Claim: Bad MacBook Air design drives cost up


Whatever your feelings on the MacBook Air - underpowered fancy Dan or a gorgeous lust bauble - it's an undeniably superb feat of engineering. Or is it? A team of Japanese engineers has other ideas.

Working with Nikkei Publications on a MacBook Air teardown, a crack team of engineers from unnamed Japanese PC makers came to the conclusion that Mr Jobs' finest has a "perfect, sophisticated external appearance, but its insides are full of waste."

Wasteful design

Staggeringly, the assembled nerds discovered that the Air has been built with so much redundancy it has ended up far more expensive than it needs to be. They found, for example, a wasteful 30 screws used just to secure the keyboard and unnecessarily complex hinges.

Even better for Apple's would-be competitors in the ultra-light space, all "found the structure hard to comprehend." One was so shocked at the waste inside the machine, he said, "If I proposed such a design, our company would never approve it."

Another added: "I can't find anything that is technically superior. We can make the same computer at a lower cost."

Factory on auto pilot

As for why the MacBook Air should be so oddly designed, the group speculated that Apple simply handed the blueprints to the Taiwanese manufacturer, Hon Hai Precision Industry, and asked it to make the computer exactly according to spec.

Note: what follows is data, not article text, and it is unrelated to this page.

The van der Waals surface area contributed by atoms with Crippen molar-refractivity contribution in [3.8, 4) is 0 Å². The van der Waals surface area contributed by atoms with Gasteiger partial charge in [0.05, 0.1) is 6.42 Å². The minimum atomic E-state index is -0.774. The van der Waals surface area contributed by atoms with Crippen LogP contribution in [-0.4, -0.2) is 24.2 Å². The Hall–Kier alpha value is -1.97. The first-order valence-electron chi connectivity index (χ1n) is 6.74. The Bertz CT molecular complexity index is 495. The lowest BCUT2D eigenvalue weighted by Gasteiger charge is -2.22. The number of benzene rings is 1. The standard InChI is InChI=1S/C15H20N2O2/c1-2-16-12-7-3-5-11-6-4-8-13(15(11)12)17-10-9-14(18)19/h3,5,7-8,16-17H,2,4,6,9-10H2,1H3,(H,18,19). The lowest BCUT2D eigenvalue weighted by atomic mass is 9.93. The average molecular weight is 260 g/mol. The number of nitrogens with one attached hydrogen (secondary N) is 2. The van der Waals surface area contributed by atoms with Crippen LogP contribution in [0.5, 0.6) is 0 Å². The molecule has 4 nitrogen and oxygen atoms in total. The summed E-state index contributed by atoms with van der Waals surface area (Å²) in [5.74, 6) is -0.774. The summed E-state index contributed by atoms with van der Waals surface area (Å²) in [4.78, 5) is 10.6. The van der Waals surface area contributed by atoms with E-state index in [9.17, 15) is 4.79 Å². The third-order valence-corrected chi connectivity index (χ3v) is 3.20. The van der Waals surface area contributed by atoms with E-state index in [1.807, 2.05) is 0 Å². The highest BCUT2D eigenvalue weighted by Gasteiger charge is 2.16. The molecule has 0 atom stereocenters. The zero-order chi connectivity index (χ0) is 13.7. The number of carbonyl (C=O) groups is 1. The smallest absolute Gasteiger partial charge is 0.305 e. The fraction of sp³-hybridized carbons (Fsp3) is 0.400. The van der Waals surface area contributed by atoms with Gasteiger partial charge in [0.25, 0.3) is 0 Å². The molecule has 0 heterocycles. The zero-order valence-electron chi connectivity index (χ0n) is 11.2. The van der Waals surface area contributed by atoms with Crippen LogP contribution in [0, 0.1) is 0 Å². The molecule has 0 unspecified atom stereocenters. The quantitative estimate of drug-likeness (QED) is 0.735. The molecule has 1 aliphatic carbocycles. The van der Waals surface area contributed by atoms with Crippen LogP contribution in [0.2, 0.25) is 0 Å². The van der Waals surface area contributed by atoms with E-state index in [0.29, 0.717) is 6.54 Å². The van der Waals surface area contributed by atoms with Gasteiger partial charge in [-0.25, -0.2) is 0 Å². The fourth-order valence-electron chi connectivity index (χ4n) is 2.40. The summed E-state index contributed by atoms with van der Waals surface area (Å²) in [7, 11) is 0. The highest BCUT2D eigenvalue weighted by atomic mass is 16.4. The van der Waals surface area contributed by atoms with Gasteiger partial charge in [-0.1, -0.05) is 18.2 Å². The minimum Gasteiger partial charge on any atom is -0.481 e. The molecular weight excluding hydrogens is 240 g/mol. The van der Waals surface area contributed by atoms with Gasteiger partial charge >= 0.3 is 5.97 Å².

Typically, manufacturing plants provide on-the-job feedback about new hardware and refine the design as they go - something Apple likely didn't do, according to the report.

If the Japanese experts are to be believed, it seems Apple has plenty of wriggle room should it want to either improve the MacBook Air or - more likely - make a far cheaper second model sometime next year.

J Mark Lytle was an International Editor for TechRadar, based out of Tokyo, who now works as a Script Editor, Consultant at NHK, the Japan Broadcasting Corporation. Writer, multi-platform journalist, all-round editorial and PR consultant with many years' experience as a professional writer, their bylines include CNN, Snap Media and IDG.